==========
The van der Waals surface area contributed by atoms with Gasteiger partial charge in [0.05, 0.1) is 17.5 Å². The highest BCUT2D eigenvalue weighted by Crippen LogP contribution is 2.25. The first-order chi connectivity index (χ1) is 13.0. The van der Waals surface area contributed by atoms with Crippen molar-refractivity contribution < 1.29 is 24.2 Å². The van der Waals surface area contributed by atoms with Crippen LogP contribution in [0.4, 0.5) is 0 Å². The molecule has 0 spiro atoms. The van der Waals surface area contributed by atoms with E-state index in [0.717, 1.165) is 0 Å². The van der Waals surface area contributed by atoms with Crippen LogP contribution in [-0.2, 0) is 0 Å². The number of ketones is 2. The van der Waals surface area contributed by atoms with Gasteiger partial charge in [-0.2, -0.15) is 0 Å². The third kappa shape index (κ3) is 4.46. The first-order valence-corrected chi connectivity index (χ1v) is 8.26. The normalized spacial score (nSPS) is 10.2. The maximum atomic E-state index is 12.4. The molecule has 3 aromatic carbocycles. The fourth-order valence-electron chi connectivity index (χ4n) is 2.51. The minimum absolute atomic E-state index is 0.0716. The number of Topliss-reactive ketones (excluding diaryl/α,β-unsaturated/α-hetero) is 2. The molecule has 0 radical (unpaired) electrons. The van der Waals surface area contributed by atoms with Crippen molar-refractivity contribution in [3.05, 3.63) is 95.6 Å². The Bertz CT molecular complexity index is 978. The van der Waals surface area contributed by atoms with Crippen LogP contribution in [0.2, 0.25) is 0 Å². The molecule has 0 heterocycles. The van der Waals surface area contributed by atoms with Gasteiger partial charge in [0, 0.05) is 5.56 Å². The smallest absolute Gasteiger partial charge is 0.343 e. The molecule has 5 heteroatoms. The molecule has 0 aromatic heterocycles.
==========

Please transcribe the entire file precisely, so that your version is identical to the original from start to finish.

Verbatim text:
The van der Waals surface area contributed by atoms with Gasteiger partial charge in [0.05, 0.1) is 17.5 Å². The highest BCUT2D eigenvalue weighted by Crippen LogP contribution is 2.25. The first-order chi connectivity index (χ1) is 13.0. The van der Waals surface area contributed by atoms with Crippen molar-refractivity contribution < 1.29 is 24.2 Å². The van der Waals surface area contributed by atoms with Crippen LogP contribution in [0.4, 0.5) is 0 Å². The molecule has 0 spiro atoms. The van der Waals surface area contributed by atoms with E-state index in [0.717, 1.165) is 0 Å². The van der Waals surface area contributed by atoms with Crippen LogP contribution in [-0.2, 0) is 0 Å². The number of ketones is 2. The van der Waals surface area contributed by atoms with Gasteiger partial charge in [-0.2, -0.15) is 0 Å². The third kappa shape index (κ3) is 4.46. The first-order valence-corrected chi connectivity index (χ1v) is 8.26. The normalized spacial score (nSPS) is 10.2. The maximum atomic E-state index is 12.4. The molecule has 3 aromatic carbocycles. The fourth-order valence-electron chi connectivity index (χ4n) is 2.51. The minimum absolute atomic E-state index is 0.0716. The number of Topliss-reactive ketones (excluding diaryl/α,β-unsaturated/α-hetero) is 2. The molecule has 0 radical (unpaired) electrons. The van der Waals surface area contributed by atoms with Crippen molar-refractivity contribution in [3.05, 3.63) is 95.6 Å². The Bertz CT molecular complexity index is 978. The van der Waals surface area contributed by atoms with Crippen LogP contribution in [0.2, 0.25) is 0 Å². The molecule has 0 heterocycles. The van der Waals surface area contributed by atoms with Gasteiger partial charge in [0, 0.05) is 5.56 Å². The smallest absolute Gasteiger partial charge is 0.343 e. The molecule has 5 heteroatoms. The molecule has 0 aromatic heterocycles.